Low dose of the medicine intravenous immunoglobulin decreases the effect of dangerous toxins during severe infections
During necrotizing soft tissue infections ordinary bacteria infect our body, spread rapidly and cause tissue death. Treatment with antibiotics is not sufficient and infected tissue needs to be removed through surgery. 22% of people who suffer from this disease need to amputate a limb and 18% do not survive.
A common cause of these infections is group A streptococcus. These bacteria form toxins that lead to overactivation of the body's otherwise helpful immune cells, causing a so called "cytokine storm" which contributes to a severe course of the disease and the need of intensive care.
Recently, a study called INSTINCT was performed. In this study patients with necrotizing soft tissue infections were randomized to treatment with either intravenous immunoglobulin (IVIG) or placebo, in addition to other treatment. This study showed a trend towards better health after treatment with IVIG in the subgroup often caused by group A streptococcus, but no clear correlation during infections caused by other bacteria. However, the study used a lower dose than in previous studies: 25 g per day.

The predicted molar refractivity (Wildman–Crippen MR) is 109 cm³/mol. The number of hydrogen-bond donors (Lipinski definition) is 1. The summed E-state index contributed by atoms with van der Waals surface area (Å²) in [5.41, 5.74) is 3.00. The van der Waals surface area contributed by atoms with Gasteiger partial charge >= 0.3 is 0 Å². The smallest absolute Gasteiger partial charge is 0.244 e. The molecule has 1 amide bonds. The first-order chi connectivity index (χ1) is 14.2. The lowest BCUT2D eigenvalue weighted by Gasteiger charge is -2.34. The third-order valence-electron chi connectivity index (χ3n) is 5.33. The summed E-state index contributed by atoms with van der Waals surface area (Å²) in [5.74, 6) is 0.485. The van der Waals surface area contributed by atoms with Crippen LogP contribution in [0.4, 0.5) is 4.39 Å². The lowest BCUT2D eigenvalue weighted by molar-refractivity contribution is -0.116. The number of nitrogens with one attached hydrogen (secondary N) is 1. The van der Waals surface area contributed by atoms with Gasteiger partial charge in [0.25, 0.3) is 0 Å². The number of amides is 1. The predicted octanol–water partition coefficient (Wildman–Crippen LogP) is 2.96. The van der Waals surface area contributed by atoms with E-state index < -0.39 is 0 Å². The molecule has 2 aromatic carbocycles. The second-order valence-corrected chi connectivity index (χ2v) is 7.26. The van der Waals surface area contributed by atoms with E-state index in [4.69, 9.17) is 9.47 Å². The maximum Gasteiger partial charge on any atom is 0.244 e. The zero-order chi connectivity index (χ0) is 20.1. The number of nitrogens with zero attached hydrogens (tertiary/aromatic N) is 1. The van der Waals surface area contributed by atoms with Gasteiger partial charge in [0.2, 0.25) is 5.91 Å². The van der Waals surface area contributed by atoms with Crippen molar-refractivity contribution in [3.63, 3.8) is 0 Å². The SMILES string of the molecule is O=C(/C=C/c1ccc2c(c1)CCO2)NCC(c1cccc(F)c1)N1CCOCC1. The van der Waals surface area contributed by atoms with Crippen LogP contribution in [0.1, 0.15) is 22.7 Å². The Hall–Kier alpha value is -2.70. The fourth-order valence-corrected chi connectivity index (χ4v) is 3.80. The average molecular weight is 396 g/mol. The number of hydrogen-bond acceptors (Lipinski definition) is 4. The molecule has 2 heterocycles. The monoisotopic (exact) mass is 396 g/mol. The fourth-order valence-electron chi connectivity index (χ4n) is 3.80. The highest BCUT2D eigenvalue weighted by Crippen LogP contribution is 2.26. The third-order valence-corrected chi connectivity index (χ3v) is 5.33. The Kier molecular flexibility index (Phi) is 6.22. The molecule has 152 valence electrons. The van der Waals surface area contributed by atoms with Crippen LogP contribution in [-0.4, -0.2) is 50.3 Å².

Bergsten et. al. tested blood samples from infected patients before and after treatment with IVIG, and found that treatment with IVIG leads to decreased effect of the toxins produced by the bacteria—even at the low dose of 25 g per day that was used in the INSTINCT study. Based on these results, the researchers suggest a new dosage regime of IVIG during these infections. It is still not proven that IVIG leads to better health during these devastating infections and the researchers suggest that the new dosage is tested in a controlled clinical trial of patients with necrotizing soft tissue infections caused by group A streptococcus.
More information: Helena Bergsten et al. Correlation Between Immunoglobulin Dose Administered and Plasma Neutralization of Streptococcal Superantigens in Patients With Necrotizing Soft Tissue Infections, Clinical Infectious Diseases (2020). DOI: 10.1093/cid/ciaa022